Bibliographies and referencing
At the time of writing there is no single accepted citation style for OU modules. It is a good idea to encourage students to check any module guidelines for specific requirements. Whatever the discipline, students should follow any guidance provided consistently and accurately, and keep good records of the material they have used when preparing their work. There is guidance on citing references and creating bibliographies in Safari, plus the Cite references page on the Library website. The OU's Developing good academic practices website has a section on referencing.
These materials will help your students to:
- understand why referencing is important
- be able to use references and bibliographies consistently in their work
The links given above are useful resources for students to refer to throughout their module – post them to a forum, or print out relevant material for distribution at tutorials or by post.
Suggested level: 1 and beyond
- Ask your students to go to Amazon and search for a book called Financial Statement Analysis that was published in 2003. They can sort their results so that the most recent publications are at the top of the list. More than one book was published in 2003 with this title. Questions to explore include the following.
- Why is it important to reference properly the sources you have referred to in your work?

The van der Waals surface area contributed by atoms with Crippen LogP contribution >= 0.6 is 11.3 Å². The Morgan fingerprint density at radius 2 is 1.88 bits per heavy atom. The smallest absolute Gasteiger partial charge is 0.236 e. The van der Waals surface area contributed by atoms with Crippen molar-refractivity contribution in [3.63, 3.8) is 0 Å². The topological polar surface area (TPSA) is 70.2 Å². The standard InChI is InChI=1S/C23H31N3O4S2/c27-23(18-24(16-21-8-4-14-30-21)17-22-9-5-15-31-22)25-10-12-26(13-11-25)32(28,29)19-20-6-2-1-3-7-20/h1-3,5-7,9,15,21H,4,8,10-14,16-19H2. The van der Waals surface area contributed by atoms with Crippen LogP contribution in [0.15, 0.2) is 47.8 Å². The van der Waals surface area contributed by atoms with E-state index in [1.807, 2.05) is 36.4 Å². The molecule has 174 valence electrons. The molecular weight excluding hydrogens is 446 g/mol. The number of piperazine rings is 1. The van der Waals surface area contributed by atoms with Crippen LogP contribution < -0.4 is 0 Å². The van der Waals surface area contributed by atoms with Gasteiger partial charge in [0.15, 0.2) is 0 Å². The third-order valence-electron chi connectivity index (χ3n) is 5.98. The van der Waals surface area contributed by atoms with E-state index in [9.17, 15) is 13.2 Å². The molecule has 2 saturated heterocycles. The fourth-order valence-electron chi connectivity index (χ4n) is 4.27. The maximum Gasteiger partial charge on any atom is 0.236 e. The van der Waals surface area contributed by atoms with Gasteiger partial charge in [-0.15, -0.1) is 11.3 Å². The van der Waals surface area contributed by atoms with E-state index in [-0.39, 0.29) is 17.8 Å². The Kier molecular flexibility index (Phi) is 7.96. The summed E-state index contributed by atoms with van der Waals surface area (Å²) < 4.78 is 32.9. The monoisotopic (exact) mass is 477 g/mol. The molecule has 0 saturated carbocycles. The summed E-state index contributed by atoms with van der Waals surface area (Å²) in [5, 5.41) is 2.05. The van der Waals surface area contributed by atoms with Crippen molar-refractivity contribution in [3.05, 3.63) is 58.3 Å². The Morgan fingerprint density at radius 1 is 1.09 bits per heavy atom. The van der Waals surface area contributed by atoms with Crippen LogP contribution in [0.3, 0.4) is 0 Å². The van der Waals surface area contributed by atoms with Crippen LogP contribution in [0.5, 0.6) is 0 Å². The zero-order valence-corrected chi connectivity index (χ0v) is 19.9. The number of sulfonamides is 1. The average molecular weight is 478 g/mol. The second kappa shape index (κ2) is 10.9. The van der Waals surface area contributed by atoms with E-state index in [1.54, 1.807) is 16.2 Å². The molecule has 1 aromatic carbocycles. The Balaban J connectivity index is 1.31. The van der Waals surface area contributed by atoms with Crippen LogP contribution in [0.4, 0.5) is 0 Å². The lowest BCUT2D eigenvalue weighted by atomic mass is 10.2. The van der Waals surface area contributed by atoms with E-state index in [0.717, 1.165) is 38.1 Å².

- What information might you need to include in a reference to a book or a journal article to enable someone reading your work to find it again for themselves?
- Show students what a list of references looks like by providing them with some examples from books and journal articles. You could ask them to find their own examples of lists of references from journals in their subject area using a full text database (e.g. Academic Search Complete).
- Provide students with examples of lists of references which have used different referencing styles. Ask students to look carefully at the different examples of referencing, and make comparisons. Questions to explore include the following.
- How do the bibliographies differ?
- What do they have in common? It would be useful to draw out here that even though bibliographies can look very different, the ‘style’ of each has been applied consistently, and they serve the same purpose.
- Can your students identify the different types of material referred to in each bibliography, for example, journal articles, books and conference proceedings?
- Try this handout on building references with your students. If you are able to meet and work in a group, cut the elements of the references up and ask the students to arrange them in the right order. The example uses a variation on the Harvard style that is usually used in OU materials. Feel free to adapt it to suit whichever style is recommended on your course.